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I have the following assembly code:

segment      .data
     sayi db 1

segment      .text
     global _start

_start: 

     mov ecx, sayi
     inc ecx
     mov [sayi], ecx

     mov eax, 4             ;system call number for output(sys_write)
     mov ebx, 1             ;default output device
     mov ecx, sayi          ;message to write
     mov edx, 4             ;message length   
     int 0x80               ;call kernel

     mov eax,1              ;The system call for exit (sys_exit)
     mov ebx,0              ;Exit with return code of 0 (no error)
     int 0x80               ;call kernel 

I just try to increment a number and print it. This compiles successfully, but doesn't print anything to screen. What am I missing here?

share|improve this question
1  
Doesn't sys_write expect to be handed a string? – Damien_The_Unbeliever Jun 30 '14 at 8:16
up vote 0 down vote accepted

There are a couple of problems with your code:

 mov ecx, sayi
 inc ecx
 mov [sayi], ecx

The first line will copy the address of sayi into ecx, not the value at sayi. To get the value you would write mov ecx,[sayi]. Another issue is that you've only reserved a single byte of space at sayi , but you're trying to access it as if it was a dword (4 bytes). To reserve a dword you should use dd instead of db.

Then there's the problem with your printing. The sys_write syscall prints whatever ecx points to as a sequence of characters. It doesn't do any conversion from integers to strings, so that's something you'll have to do yourself. Here's an example NASM implementation of doing such a conversion that I wrote for an earlier question:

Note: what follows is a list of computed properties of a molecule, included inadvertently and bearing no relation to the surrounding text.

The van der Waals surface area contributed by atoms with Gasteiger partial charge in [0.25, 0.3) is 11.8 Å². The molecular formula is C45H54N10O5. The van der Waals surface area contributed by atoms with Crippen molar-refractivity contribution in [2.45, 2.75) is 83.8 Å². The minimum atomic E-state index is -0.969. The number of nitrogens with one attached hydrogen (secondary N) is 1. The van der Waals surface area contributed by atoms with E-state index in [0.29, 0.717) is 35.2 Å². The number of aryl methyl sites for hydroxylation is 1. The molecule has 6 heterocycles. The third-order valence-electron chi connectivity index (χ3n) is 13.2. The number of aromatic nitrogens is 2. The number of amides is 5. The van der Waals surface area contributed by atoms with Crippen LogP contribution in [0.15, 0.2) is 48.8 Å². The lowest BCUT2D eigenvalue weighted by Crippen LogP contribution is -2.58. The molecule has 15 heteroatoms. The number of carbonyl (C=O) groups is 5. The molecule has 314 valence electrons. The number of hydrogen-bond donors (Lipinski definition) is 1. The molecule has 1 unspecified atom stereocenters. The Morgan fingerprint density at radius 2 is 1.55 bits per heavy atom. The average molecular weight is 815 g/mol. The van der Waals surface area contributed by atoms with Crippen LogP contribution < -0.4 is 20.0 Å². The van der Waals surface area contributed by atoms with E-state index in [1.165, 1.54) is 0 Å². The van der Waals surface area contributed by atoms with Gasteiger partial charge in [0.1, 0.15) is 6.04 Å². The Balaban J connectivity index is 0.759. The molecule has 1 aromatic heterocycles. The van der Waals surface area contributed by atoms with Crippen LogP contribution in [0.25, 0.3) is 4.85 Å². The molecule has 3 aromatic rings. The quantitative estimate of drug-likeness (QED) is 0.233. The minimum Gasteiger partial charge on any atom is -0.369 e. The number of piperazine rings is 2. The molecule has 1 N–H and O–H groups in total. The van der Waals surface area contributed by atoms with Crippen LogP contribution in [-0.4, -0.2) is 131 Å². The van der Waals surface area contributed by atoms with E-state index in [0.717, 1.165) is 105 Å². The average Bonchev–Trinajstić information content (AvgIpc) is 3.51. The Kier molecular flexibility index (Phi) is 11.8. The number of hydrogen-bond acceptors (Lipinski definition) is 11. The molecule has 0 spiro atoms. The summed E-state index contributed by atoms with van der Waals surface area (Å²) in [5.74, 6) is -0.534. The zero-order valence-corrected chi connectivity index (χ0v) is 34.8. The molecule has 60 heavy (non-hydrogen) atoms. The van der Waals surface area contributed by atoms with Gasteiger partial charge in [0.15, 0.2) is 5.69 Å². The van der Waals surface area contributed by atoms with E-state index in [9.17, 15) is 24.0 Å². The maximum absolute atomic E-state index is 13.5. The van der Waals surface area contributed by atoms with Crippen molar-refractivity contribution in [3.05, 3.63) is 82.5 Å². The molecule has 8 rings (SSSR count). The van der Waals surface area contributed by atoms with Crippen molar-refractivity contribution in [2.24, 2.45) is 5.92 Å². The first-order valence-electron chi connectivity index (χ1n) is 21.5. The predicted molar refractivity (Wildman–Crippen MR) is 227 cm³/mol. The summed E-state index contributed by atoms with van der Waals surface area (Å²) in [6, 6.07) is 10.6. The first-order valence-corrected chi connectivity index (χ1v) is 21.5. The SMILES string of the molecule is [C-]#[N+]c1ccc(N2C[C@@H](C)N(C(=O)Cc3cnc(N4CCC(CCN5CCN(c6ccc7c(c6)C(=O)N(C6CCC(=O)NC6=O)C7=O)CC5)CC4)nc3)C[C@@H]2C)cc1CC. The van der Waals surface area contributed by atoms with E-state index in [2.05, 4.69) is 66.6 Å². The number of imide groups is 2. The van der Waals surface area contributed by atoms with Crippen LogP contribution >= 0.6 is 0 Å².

; Input:
; EAX = integer value to convert
; ESI = pointer to buffer to store the string in (must have room for at least 10 bytes)
; Output:
; EAX = pointer to the first character of the generated string
int_to_string:
  add esi,9
  mov byte [esi],0

  mov ebx,10         
.next_digit:
  xor edx,edx         ; Clear edx prior to dividing edx:eax by ebx
  div ebx             ; eax /= 10
  add dl,'0'          ; Convert the remainder to ASCII 
  dec esi             ; store characters in reverse order
  mov [esi],dl
  test eax,eax            
  jnz .next_digit     ; Repeat until eax==0
  mov eax,esi
  ret

Alternatively, a number in the range 0..9 can be converted to a digit by simply adding '0' to it, and then printed with sys_write by placing the address of the digit in ecx and a 1 in edx.

share|improve this answer
    
i just need to increment a digit. a byte should be enough for that. speaking about chars, i guess i don't need a number conversion here, as '0' incremented by one is '1' anyway, right? – İsmet Alkan Jun 30 '14 at 8:21
    
If you want to keep your variable a byte you need to access it as a byte, e.g. mov cl,[sayi]. I don't see any '0' or '1' in your code, but you could certainly convert a number in the range 0..9 to its corresponding character by adding '0' to it. – Michael Jun 30 '14 at 8:24
    
i resolved the issue by @Damien_The_Unbeliever 's comment, but thanks for your effort. writing assembly as a starter is nasty :) – İsmet Alkan Jun 30 '14 at 8:28
    
The part about sys_write expecting a string address is already covered in my answer: "The sys_write syscall prints whatever ecx points to as a sequence of characters. It doesn't do any conversion from integers to strings, so that's something you'll have to do yourself." – Michael Jun 30 '14 at 8:51

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